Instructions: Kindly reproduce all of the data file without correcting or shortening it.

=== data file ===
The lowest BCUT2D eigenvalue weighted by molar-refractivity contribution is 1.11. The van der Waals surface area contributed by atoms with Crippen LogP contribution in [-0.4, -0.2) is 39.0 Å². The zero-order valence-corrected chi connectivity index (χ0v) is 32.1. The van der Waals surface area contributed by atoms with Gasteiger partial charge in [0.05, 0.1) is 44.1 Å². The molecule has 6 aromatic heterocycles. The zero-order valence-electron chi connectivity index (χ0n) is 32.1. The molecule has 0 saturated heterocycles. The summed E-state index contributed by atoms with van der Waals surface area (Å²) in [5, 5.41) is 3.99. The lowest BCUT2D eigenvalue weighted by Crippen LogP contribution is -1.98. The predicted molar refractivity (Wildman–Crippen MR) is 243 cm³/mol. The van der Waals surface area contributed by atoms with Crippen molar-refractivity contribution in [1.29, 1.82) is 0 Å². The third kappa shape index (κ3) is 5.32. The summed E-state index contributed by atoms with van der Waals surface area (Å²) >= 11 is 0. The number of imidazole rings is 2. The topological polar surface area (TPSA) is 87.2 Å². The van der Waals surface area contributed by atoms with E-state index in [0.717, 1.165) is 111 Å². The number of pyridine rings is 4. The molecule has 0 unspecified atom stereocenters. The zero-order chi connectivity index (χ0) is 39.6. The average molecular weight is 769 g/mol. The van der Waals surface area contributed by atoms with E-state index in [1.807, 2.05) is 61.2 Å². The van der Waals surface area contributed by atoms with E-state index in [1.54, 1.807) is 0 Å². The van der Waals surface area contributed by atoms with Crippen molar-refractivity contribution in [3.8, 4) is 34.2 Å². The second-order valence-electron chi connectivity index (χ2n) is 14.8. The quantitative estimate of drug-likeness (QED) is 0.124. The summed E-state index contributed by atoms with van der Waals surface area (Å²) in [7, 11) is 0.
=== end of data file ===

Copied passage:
The lowest BCUT2D eigenvalue weighted by molar-refractivity contribution is 1.11. The van der Waals surface area contributed by atoms with Crippen LogP contribution in [-0.4, -0.2) is 39.0 Å². The zero-order valence-corrected chi connectivity index (χ0v) is 32.1. The van der Waals surface area contributed by atoms with Gasteiger partial charge in [0.05, 0.1) is 44.1 Å². The molecule has 6 aromatic heterocycles. The zero-order valence-electron chi connectivity index (χ0n) is 32.1. The molecule has 0 saturated heterocycles. The summed E-state index contributed by atoms with van der Waals surface area (Å²) in [5, 5.41) is 3.99. The lowest BCUT2D eigenvalue weighted by Crippen LogP contribution is -1.98. The predicted molar refractivity (Wildman–Crippen MR) is 243 cm³/mol. The van der Waals surface area contributed by atoms with Crippen molar-refractivity contribution in [1.29, 1.82) is 0 Å². The third kappa shape index (κ3) is 5.32. The summed E-state index contributed by atoms with van der Waals surface area (Å²) >= 11 is 0. The number of imidazole rings is 2. The topological polar surface area (TPSA) is 87.2 Å². The van der Waals surface area contributed by atoms with E-state index in [0.717, 1.165) is 111 Å². The number of pyridine rings is 4. The molecule has 0 unspecified atom stereocenters. The zero-order chi connectivity index (χ0) is 39.6. The average molecular weight is 769 g/mol. The van der Waals surface area contributed by atoms with E-state index in [1.807, 2.05) is 61.2 Å². The van der Waals surface area contributed by atoms with E-state index in [1.54, 1.807) is 0 Å². The van der Waals surface area contributed by atoms with Crippen molar-refractivity contribution in [3.8, 4) is 34.2 Å². The second-order valence-electron chi connectivity index (χ2n) is 14.8. The quantitative estimate of drug-likeness (QED) is 0.124. The summed E-state index contributed by atoms with van der Waals surface area (Å²) in [7, 11) is 0.